Intel To Pour Up to $8 Billion into U.S. Manufacturing Plants
Plans call for new plant in Oregon, upgrades to four existing facilities. Outlay will support up to 9,000 new construction and high-tech jobs.
Intel Corp. said that it will spend up to $8 billion to construct a new development fabrication plant (fab) in Oregon and upgrade four existing facilities in Arizona and Oregon.
The company said that the effort will create 6,000 to 8,000 new construction jobs and 800 to 1,000 permanent high tech positions at the new facility in Oregon. The vendor said that the additional Oregon fab, named D1X, is slated to open in 2013.
The most immediate impact of our multi-billion-dollar investment will be the thousands of jobs associated with building a new fab and upgrading four others, and the high-wage, high-tech manufacturing jobs that follow, said Paul Otellini, Intel president and chief executive.
Upgrades are slated for two factories in Arizona, referred to as Fab 12 and Fab 32, and in Oregon, termed D1C and D1D.
The vendor said that while 75 percent of its revenue is generated overseas, a similar percentage of its chipset manufacturing resides in the U.S. The company maintained that this latest investment will enable it to maintain the existing employee headcount at its U.S. plants.
Intel officials said that deployment of its next generation 22-nanometer (nm) process technology at the new and upgraded facilities will prompt a new wave of devices with sleeker designs, higher performance and longer battery life at lower costs.
The company also said that the upgraded facilities will enable it to keep pace with expected growth in the PC market and other segments Intel addresses, including mobile and embedded computing.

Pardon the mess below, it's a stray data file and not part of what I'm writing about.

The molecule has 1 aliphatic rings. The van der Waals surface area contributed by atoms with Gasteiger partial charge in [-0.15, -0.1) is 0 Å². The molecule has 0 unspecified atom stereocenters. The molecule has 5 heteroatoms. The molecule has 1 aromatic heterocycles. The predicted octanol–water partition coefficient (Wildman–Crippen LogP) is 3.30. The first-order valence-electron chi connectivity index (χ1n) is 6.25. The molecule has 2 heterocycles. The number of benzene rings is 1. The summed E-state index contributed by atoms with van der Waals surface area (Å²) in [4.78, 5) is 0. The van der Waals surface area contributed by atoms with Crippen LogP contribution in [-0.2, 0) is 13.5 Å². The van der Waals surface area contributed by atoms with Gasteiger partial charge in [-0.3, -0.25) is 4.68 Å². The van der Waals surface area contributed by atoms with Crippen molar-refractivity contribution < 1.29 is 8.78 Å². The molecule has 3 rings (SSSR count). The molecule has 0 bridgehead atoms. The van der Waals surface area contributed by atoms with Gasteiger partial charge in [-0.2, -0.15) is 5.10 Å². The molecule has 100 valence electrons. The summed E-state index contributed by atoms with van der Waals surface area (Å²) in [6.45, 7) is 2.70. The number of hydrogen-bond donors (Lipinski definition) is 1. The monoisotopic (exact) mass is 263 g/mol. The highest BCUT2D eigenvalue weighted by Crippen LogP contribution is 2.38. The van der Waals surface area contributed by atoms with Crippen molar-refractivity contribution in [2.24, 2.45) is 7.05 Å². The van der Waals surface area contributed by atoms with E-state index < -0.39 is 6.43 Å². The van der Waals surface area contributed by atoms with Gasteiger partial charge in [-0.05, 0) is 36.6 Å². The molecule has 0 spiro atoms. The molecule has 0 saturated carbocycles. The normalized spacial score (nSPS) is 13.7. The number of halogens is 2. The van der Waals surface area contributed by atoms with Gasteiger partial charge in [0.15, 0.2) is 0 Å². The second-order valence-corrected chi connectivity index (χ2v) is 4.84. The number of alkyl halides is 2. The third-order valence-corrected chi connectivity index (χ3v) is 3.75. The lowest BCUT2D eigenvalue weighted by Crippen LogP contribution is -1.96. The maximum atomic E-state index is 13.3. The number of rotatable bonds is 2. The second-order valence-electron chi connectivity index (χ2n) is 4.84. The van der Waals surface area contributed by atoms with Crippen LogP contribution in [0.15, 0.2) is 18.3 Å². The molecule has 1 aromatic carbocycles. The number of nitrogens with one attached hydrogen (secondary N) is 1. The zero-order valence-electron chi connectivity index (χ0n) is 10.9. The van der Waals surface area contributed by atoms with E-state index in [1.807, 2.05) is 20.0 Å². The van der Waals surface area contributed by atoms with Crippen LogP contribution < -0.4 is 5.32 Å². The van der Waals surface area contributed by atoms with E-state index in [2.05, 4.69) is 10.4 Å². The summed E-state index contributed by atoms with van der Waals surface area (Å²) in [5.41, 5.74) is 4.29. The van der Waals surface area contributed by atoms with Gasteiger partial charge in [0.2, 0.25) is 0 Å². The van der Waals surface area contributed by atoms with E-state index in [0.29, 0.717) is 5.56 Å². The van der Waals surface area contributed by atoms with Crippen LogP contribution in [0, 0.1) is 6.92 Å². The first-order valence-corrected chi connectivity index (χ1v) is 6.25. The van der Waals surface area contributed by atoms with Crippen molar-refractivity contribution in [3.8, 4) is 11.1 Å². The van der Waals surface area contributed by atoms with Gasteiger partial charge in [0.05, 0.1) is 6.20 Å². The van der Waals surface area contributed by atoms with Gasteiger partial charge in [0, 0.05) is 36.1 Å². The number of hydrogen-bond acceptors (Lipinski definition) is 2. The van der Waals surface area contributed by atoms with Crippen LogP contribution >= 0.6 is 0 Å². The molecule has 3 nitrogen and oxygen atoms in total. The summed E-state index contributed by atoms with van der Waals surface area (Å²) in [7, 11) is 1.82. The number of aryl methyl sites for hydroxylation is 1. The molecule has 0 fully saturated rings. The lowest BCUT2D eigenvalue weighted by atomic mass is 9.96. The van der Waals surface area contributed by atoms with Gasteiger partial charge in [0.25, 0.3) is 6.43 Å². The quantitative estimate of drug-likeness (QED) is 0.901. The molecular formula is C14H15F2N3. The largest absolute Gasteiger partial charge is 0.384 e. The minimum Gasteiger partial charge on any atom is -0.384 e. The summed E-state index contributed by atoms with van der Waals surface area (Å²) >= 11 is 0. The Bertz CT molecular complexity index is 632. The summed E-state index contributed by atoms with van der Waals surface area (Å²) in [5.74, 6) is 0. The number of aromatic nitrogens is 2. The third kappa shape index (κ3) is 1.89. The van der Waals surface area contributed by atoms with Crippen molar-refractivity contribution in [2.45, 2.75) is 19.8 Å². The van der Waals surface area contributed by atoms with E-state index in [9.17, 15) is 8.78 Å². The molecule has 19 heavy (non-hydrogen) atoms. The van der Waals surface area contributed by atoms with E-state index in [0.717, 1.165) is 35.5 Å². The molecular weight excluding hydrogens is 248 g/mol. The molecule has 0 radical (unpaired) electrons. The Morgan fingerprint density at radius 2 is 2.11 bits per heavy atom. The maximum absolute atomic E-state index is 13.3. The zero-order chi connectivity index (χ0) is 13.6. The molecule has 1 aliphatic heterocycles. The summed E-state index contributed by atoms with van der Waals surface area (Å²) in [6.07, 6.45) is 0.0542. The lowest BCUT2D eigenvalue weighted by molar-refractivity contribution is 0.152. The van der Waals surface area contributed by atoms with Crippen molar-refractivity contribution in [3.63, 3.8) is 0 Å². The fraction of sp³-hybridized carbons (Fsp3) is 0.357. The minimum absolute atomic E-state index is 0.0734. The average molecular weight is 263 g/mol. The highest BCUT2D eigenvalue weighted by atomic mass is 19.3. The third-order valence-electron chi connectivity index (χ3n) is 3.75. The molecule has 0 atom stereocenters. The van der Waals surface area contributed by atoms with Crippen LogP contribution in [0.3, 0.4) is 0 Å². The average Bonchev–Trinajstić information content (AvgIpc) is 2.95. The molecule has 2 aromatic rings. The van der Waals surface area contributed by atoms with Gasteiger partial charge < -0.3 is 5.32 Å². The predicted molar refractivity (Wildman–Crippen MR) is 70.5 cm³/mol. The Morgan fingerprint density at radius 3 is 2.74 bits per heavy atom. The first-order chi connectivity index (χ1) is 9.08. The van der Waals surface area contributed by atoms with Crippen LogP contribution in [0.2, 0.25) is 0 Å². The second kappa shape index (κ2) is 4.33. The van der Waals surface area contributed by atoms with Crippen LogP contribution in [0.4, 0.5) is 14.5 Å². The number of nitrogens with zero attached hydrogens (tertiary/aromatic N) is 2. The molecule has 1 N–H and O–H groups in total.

Intel makes approximately 10 billion transistors per second, said Brian Krzanich, Intel senior vice president, general manager, Manufacturing and Supply Chain.
Our factories produce the most advanced computer technology in the world and these investments will create capacity for innovation we havent yet imagined, he said.
Intels most recent similar investment dates to February 2009 when it designated $7 billion to make chipsets using 32-nm process technology. The company said that the technology already has produced computer chips in use today in PCs, servers, embedded and mobile devices.
Otellini suggested that Intels most recent investment follows a strategy first set down by co-founder Gordon Moore in 1965, in which he predicted that the number of transistors on a chip will double every two years, a guidelinecommonly known as Moores Law--that the vendor said it has adhered to for more than 40 years.
Todays announcement reflects the next tranche of the continued advancement of Moores Law and a further commitment to invest in the future of Intel and America, Otellini said.
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